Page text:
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Year 5

We can use them to work out division facts and to multiply multiples of 10 and 100

What we are learning:

• The link between multiplication and division is really important and one that your child’s attention should be drawn to as they are learning their multiplication facts rather than after they have learnt them. For example, ask them multiplication questions such as ‘what are 4 lots of 6?’ but also ask the related division questions such as ‘how many fours are there in 24?’
• Try to show your child real-life examples that demonstrate clearly and visually the link between multiplication and division e.g. this window shows three rows of three window panes =9 panes altogether.

Other examples could include carpet tiles, egg boxes, etc.

• When children are multiplying by multiples of 10 and 100, encourage them to use what they know to work out what they don’t rather than doing the whole calculation e.g. to work out 60 x 8, use knowledge of 6 x 8 = 48 and the fact that 60 is ten times larger than 6, so the answer will be ten times larger than 48 (480).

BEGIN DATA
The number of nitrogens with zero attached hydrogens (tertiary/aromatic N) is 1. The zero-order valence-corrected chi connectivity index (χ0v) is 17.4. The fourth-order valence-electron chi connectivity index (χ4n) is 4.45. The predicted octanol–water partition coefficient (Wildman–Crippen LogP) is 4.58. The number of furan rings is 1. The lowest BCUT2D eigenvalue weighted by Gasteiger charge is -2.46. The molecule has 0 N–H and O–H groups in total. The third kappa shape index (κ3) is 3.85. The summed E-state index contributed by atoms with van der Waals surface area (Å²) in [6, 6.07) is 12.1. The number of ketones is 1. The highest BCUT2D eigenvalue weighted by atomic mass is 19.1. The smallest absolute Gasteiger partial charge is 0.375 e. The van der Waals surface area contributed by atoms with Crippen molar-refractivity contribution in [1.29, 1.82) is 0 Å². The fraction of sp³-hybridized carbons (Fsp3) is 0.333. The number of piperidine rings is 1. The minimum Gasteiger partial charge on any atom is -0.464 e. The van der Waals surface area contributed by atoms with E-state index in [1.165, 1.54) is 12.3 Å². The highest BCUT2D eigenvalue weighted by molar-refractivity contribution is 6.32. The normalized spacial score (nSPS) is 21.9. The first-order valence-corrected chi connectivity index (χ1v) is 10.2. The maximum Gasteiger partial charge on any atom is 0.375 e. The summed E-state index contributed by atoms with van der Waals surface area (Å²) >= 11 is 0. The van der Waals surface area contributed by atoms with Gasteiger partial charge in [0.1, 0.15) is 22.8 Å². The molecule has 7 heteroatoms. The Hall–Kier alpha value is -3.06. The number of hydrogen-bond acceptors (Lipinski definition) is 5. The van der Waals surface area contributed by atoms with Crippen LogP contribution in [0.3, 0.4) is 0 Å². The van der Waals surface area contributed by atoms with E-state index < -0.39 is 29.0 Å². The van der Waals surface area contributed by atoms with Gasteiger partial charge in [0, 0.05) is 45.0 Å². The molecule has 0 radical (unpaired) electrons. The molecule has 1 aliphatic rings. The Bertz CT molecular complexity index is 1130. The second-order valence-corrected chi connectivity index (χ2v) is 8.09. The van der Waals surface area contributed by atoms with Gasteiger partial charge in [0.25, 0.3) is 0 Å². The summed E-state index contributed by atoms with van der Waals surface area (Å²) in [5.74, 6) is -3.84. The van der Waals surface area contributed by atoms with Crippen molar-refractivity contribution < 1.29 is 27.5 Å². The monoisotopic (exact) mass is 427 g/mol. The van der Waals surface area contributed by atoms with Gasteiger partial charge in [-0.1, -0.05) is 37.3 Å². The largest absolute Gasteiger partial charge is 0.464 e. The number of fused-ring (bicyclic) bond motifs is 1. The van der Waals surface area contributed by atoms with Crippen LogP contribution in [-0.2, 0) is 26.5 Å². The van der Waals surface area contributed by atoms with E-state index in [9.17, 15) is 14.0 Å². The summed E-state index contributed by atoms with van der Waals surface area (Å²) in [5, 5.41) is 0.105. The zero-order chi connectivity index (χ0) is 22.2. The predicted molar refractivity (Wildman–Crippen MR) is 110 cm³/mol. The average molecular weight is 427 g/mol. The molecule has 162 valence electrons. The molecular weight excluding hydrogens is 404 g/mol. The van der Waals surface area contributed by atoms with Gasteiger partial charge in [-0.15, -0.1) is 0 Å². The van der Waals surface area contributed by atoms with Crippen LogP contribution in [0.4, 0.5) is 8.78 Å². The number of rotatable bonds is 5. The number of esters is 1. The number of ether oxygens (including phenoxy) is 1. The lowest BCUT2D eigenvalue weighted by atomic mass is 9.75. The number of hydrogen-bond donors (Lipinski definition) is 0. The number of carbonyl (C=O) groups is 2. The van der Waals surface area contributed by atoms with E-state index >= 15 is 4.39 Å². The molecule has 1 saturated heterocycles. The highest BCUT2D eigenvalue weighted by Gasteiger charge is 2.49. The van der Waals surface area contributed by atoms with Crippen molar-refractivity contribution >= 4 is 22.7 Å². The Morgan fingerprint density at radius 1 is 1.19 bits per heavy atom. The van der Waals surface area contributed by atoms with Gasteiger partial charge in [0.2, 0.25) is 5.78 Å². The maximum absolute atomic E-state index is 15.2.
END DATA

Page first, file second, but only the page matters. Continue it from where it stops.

Activities you can do at home:

Ask your child to complete a grid like the one below that will require them to use their knowledge of multiplication facts.

Play ‘Multiples of 10 bingo’ – a game for 2 or more players
You will need: a 0-90 spinner, paperclip and pencil.
How to play:
1. Each player draws out a bingo playing board with 6 sections like this

2. Players decide which multiplication fact they are going to practise e.g. 7

3. Players each then write 6 different numbers on their playing board that are the answers you get when you multiply 7 by different multiples of 10. E.g. 7 x 10 = 70, 7 x 20 = 140, 7 x 30 = 210, etc.

4. Players take it in turns to spin the spinner and multiply the number shown by 7, if they have the product on their bingo board they can cross it off.

5. The winner is the first player to cross off all the numbers on their bingo card.

Where could you start?
How do you know that number goes there? What fact are you using?
Which times table has the numbers 27 and 54 as answers? How does this help?
What do we call the numbers inside the grid?” (multiples)
What do we call the numbers along the top and down the side?” (factors)
Can you say a sentence about three of the numbers using the words factor and multiple?

Is slow to recall their tables facts, which makes extending this to multiples of 10 difficult.
Keep revisiting tables practice in different ways – ultimately tables have to be ‘learned’. The key is regular practice in different forms.